At the beginning of the fourteenth century it looked as if the scientific revolution could be just around the corner but in fact it had to wait another two centuries. Thinkers had realised that a lawful God meant a comprehensible universe open to their powers of reason and had also climbed out of the trap of unbridled speculation divorced from actual reality. So what caused the delay? One major factor would have been the Black Death that struck with terrifying force in the 1340s. It wiped out nearly half the population and it was hard to cling to the force of reason in the face of such awful and indiscriminate death.
Furthermore there was work still to be done. Scholars at Merton College in Oxford produced valuable work on the motion of a particle subject to uniform acceleration but no one thought that gravity itself might be a force that produced just such a motion. There was also a good deal of consideration about motion in a vacuum and conclusions that heavy and light particles would fall with the same speed in such a system. Impetus theory developed from this and this is sometimes credited for being an early formulation of the Law of Inertia (Newton's First Law). Later on, Galileo and Leonardo Da Vinci would pick up much of this work and take it further but for now the material world still seemed too complicated to yield to such schemes. A much simpler place was required and skies above seemed to provide it.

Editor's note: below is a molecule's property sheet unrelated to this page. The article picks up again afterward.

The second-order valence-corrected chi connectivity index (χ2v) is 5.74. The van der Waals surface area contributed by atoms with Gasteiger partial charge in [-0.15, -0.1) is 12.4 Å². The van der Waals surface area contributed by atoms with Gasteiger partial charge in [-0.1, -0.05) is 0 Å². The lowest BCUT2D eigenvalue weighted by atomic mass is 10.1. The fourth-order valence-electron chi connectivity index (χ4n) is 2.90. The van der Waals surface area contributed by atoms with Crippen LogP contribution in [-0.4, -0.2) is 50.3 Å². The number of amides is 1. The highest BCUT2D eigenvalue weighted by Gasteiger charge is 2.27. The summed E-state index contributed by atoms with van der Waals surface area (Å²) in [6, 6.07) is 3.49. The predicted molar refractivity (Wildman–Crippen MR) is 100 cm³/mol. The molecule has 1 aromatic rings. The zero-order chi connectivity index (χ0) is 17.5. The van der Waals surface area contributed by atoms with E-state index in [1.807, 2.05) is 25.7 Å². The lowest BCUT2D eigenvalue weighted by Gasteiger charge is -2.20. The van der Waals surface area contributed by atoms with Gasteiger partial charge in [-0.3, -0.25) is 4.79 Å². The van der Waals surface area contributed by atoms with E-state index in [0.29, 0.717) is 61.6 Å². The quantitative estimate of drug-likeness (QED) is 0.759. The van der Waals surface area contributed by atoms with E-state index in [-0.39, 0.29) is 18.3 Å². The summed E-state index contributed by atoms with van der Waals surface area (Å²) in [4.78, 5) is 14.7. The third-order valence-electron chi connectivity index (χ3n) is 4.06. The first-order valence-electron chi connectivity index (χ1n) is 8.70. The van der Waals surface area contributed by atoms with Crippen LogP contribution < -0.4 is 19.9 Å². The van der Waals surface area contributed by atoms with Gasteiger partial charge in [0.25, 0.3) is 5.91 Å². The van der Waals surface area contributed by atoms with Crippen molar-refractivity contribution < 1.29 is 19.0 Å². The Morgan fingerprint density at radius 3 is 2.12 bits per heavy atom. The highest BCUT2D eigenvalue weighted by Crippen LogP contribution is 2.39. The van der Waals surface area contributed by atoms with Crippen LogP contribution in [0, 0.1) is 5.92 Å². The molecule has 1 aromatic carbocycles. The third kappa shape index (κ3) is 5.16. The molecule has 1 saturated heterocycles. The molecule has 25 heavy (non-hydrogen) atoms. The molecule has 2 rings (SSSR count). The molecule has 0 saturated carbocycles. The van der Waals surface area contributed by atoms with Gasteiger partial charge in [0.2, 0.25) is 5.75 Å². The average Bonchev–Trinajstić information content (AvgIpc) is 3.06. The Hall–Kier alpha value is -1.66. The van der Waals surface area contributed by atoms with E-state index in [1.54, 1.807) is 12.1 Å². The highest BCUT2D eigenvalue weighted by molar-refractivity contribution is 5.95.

The Greek philosopher, Aristarchus of Samos, had suggested a model of the Solar System with the sun in the centre in 250BC but no one took very much notice. Instead the Greek's refined Aristotle's idea of placing the Earth in the centre with Ptolemy of Alexandria its most learned exponent. It was this model that was picked up by medieval cosmologists.